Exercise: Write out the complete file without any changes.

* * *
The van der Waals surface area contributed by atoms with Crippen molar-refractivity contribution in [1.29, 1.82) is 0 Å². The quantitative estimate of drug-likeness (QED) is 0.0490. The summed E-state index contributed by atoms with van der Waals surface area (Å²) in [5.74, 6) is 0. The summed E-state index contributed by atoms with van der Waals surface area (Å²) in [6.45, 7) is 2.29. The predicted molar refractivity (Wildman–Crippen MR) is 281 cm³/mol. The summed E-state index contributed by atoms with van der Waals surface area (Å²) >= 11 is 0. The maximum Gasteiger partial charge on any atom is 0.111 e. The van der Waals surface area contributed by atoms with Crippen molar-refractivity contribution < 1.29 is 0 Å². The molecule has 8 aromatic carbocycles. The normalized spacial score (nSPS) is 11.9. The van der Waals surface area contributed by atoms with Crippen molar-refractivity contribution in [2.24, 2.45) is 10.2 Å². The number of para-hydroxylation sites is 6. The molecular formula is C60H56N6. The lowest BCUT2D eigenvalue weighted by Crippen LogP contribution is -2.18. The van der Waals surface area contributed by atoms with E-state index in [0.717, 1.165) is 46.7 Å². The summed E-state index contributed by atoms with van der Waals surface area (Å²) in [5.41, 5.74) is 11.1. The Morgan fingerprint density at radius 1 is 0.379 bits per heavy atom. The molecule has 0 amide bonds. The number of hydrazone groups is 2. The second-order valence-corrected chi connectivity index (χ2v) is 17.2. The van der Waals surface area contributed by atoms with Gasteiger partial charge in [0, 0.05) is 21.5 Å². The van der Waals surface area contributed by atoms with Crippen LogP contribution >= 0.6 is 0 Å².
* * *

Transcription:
The van der Waals surface area contributed by atoms with Crippen molar-refractivity contribution in [1.29, 1.82) is 0 Å². The quantitative estimate of drug-likeness (QED) is 0.0490. The summed E-state index contributed by atoms with van der Waals surface area (Å²) in [5.74, 6) is 0. The summed E-state index contributed by atoms with van der Waals surface area (Å²) in [6.45, 7) is 2.29. The predicted molar refractivity (Wildman–Crippen MR) is 281 cm³/mol. The summed E-state index contributed by atoms with van der Waals surface area (Å²) >= 11 is 0. The maximum Gasteiger partial charge on any atom is 0.111 e. The van der Waals surface area contributed by atoms with Crippen molar-refractivity contribution < 1.29 is 0 Å². The molecule has 8 aromatic carbocycles. The normalized spacial score (nSPS) is 11.9. The van der Waals surface area contributed by atoms with Crippen molar-refractivity contribution in [2.24, 2.45) is 10.2 Å². The number of para-hydroxylation sites is 6. The molecular formula is C60H56N6. The lowest BCUT2D eigenvalue weighted by Crippen LogP contribution is -2.18. The van der Waals surface area contributed by atoms with E-state index in [0.717, 1.165) is 46.7 Å². The summed E-state index contributed by atoms with van der Waals surface area (Å²) in [5.41, 5.74) is 11.1. The Morgan fingerprint density at radius 1 is 0.379 bits per heavy atom. The molecule has 0 amide bonds. The number of hydrazone groups is 2. The second-order valence-corrected chi connectivity index (χ2v) is 17.2. The van der Waals surface area contributed by atoms with Gasteiger partial charge in [0, 0.05) is 21.5 Å². The van der Waals surface area contributed by atoms with Crippen LogP contribution >= 0.6 is 0 Å².